"Chosen" is basically a condensed rendition of the short story "Boule de Suif" by Guy de Maupassant. The track is from VNV's early days, when war as a metaphor was the primary lyrical driver. "Chosen" starts tense, with an unending, almost menacing minor chord. The story, delivered in near monotone, describes the horrors of war in a beautifully grotesque manner (or is it grotesquely beautiful?). I used to have the entire thing memorized. The menace eventually fades as the intro transitions into some strings, and finally some piano. After this tenseness has finally washed away I love how the next song "Joy" begins right out of the gate with that proud exclamation from Schiller's "Ode to Joy".

5. "Firstlight" - Empires (1999)

Now we're getting somewhere. "Firstlight" is the opener from VNV's most celebrated album, Empires. It starts off slowly, almost minimalist, and builds from there. It establishes well the palette of sounds the album uses. The only reason it doesn't rank higher is because this track is repeated at the end of the album where it transitions into a pulsing meditation featuring some of VNV's best lyrics.

4. "Pro Victoria" - Of Faith, Power and Glory (2009)

The most martial sounding intro of the bunch, "Pro Victoria" sounds like a rhythmically synchronized ancient Roman army preparing themselves for war. It also sounds like it owes an awful lot to Purcell's "Music for the Funeral of Queen Mary" (I swear those are the same horns in both songs). This song works well on multiple fronts - it builds in such a way that by the end it's got this hypnotizing, almost tribal rhythm, and it works thematically with its martial rhythm serving as a taste of an album about conflict.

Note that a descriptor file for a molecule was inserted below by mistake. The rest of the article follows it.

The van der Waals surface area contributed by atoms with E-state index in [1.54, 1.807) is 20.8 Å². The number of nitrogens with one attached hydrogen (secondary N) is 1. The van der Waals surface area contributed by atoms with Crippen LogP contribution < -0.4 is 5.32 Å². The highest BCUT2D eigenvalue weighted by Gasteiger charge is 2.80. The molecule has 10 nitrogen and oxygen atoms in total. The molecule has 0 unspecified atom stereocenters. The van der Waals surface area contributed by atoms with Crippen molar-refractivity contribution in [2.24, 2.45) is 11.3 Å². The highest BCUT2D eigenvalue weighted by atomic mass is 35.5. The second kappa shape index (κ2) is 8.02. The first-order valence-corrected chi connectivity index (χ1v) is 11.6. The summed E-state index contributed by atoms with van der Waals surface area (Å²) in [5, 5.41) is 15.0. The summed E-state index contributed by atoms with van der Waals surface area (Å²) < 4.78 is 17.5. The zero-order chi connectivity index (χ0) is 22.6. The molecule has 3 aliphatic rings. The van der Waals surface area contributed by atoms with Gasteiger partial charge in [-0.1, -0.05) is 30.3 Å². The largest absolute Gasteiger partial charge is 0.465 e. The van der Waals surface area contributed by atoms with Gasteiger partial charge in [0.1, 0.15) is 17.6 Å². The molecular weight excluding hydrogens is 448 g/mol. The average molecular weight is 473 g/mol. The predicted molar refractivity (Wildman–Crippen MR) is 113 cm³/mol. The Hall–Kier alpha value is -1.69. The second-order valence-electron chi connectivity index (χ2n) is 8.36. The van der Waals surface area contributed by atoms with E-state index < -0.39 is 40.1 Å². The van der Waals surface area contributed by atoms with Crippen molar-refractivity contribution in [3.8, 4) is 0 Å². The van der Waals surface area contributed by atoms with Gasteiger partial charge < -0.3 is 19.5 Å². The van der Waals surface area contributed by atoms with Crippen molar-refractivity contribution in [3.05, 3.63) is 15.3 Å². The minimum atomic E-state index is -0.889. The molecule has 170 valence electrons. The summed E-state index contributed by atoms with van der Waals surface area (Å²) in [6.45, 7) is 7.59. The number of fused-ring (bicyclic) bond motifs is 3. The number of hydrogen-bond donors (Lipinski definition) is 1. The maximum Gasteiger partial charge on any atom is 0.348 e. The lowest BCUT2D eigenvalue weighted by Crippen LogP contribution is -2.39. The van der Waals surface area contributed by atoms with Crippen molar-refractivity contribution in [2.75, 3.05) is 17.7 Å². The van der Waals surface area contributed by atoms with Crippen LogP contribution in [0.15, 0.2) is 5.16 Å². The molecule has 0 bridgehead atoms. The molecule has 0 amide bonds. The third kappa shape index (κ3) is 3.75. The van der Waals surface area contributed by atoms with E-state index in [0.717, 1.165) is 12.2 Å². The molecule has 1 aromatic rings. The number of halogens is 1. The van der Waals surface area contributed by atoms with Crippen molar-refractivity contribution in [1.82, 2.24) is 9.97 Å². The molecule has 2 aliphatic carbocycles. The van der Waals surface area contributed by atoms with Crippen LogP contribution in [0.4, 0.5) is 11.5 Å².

3. "Generator" - Transnational (2013)

The most recent entry into this list, "Generator" has a fantastic construction. The track sounds just like its name - a generator coming to life. Starting with nothing more than an initial hum, listening to the track is like hearing an entire factory slowly come to life. To top it off it glides effortlessly into the song "Everything".

2. "Foreword" - Futureperfect (2002)

This one wins the award for most inspiring intro. "Foreword" captures the idealism that lies at the heart of the band's oeuvre. With a simple spoken word phrase repeated in multiple languages over Elger's "Nimrod", "Foreword" instantly establishes the tone and ideals of 2002's Futureperfect. Then, just as gently as it came in, the track transitions into a kind of sonar or radio beeping (I think it's meant to evoke an old radio transmission) ending with a series of violent crashes that push it into the next track "Epicentre". It's a solid intro.

1. "Prelude" - Judgement (2007)

We've made it to #1, what I consider the best VNV Nation intro. "Prelude" is the complete package, just a beauty to listen to. In 4 minutes and 10 seconds it tells a whole story, almost like a condensed film. It's got a cinematic quality to it, helped in part by Judgement's album cover. A friend once told me when she first put on the album she thought she had slipped a Tangerine Dream disc in instead. I can imagine so many scenes playing out to this track. The first time I heard this I was driving in the mountains and it was the perfect accompaniment to the quiet, untouched landscape. Just a wonderful piece of music.

No comments: